The prank call made by the hosts of Sydney-based radio station 2Day FM to the King Edward VII Hospital in London – where the Duchess of Cambridge Kate Middleton has been admitted – highlights the dangers posed by social engineering attacks.
While the phone call in which the hosts pretended to be Queen Elizabeth II and Prince Charles might have amused people from all over the world, experts from security firm Sophos highlight the fact that there’s an important lesson to be learned from this incident.
Social engineering is the type of attack in which scammers trick their victims into handing over sensitive information without realizing that their actions might have serious consequences.
As Sophos’ Paul Ducklin highlights, social engineers don’t need a lot of information to achieve their goals.
“They might get a name out of the HR department, but no more. Then a phone number from a helpful colleague, an address from the helpdesk, followed by information about the victim's whereabouts from Facebook or an out-of-office email,” Ducklin explained.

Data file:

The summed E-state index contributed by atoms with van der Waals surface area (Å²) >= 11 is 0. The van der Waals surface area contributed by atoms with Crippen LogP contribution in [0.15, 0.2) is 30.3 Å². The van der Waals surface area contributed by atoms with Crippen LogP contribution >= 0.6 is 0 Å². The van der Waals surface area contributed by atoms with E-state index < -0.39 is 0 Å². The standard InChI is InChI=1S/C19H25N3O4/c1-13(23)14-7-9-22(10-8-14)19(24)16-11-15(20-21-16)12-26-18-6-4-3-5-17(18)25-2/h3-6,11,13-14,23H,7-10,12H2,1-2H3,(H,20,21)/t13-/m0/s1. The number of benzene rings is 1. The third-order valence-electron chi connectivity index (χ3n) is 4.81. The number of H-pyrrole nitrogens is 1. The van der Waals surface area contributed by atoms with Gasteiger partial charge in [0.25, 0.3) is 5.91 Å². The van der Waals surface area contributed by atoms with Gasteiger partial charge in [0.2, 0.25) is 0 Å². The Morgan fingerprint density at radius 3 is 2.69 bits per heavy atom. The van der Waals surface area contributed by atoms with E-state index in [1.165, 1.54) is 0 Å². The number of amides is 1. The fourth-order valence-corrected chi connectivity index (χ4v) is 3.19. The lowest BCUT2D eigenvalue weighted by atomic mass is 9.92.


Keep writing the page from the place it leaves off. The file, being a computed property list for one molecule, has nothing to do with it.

“And that might be enough to trick another organisation or department - the victim's bank, for example, or their IT department - into a more egregious blunder such as transferring money illegally, or resetting a password fraudulently.”
In order to minimize the risks posed by social engineering, experts advise organizations to educate their staff members to refuse to hand out information over the phone. In the end, if the caller insists on getting the information, employees should simply hang up the phone.
Furthermore, every company should have an internal hotline for reporting scam attempts. This way, timely alerts can be issued in case the firm is targeted.